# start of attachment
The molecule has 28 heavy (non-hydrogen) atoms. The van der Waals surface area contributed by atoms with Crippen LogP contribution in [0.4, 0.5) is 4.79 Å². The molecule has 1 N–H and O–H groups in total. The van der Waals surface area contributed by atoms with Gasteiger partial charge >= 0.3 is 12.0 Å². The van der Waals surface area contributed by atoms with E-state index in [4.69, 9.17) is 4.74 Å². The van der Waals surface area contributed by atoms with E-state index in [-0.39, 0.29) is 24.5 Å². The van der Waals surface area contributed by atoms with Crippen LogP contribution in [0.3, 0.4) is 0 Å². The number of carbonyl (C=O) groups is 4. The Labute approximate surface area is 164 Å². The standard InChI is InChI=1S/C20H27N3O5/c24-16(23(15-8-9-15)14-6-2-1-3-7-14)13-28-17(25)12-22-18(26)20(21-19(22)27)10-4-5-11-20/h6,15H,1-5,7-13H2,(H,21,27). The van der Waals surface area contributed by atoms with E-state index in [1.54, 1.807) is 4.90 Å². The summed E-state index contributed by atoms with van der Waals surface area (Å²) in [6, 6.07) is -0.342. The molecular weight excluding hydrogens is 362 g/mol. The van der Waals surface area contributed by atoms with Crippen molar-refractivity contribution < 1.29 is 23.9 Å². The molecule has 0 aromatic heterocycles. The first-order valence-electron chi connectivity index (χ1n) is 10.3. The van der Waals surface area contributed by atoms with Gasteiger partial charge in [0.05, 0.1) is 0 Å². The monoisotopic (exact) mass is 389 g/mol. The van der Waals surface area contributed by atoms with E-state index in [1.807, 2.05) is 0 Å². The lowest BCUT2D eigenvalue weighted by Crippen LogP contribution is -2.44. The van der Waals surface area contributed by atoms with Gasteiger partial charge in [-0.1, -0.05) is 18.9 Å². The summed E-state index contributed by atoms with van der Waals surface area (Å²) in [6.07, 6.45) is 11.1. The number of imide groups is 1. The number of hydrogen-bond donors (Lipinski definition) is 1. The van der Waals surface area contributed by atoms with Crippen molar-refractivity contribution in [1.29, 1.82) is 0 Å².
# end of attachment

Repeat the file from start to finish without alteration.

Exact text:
The molecule has 28 heavy (non-hydrogen) atoms. The van der Waals surface area contributed by atoms with Crippen LogP contribution in [0.4, 0.5) is 4.79 Å². The molecule has 1 N–H and O–H groups in total. The van der Waals surface area contributed by atoms with Gasteiger partial charge >= 0.3 is 12.0 Å². The van der Waals surface area contributed by atoms with E-state index in [4.69, 9.17) is 4.74 Å². The van der Waals surface area contributed by atoms with E-state index in [-0.39, 0.29) is 24.5 Å². The van der Waals surface area contributed by atoms with Crippen LogP contribution in [0.3, 0.4) is 0 Å². The number of carbonyl (C=O) groups is 4. The Labute approximate surface area is 164 Å². The standard InChI is InChI=1S/C20H27N3O5/c24-16(23(15-8-9-15)14-6-2-1-3-7-14)13-28-17(25)12-22-18(26)20(21-19(22)27)10-4-5-11-20/h6,15H,1-5,7-13H2,(H,21,27). The van der Waals surface area contributed by atoms with E-state index in [1.54, 1.807) is 4.90 Å². The summed E-state index contributed by atoms with van der Waals surface area (Å²) in [6, 6.07) is -0.342. The molecular weight excluding hydrogens is 362 g/mol. The van der Waals surface area contributed by atoms with Crippen molar-refractivity contribution < 1.29 is 23.9 Å². The molecule has 0 aromatic heterocycles. The first-order valence-electron chi connectivity index (χ1n) is 10.3. The van der Waals surface area contributed by atoms with Gasteiger partial charge in [0.05, 0.1) is 0 Å². The monoisotopic (exact) mass is 389 g/mol. The van der Waals surface area contributed by atoms with E-state index in [1.807, 2.05) is 0 Å². The lowest BCUT2D eigenvalue weighted by Crippen LogP contribution is -2.44. The van der Waals surface area contributed by atoms with Gasteiger partial charge in [-0.1, -0.05) is 18.9 Å². The summed E-state index contributed by atoms with van der Waals surface area (Å²) in [6.07, 6.45) is 11.1. The number of imide groups is 1. The number of hydrogen-bond donors (Lipinski definition) is 1. The van der Waals surface area contributed by atoms with Crippen molar-refractivity contribution in [1.29, 1.82) is 0 Å².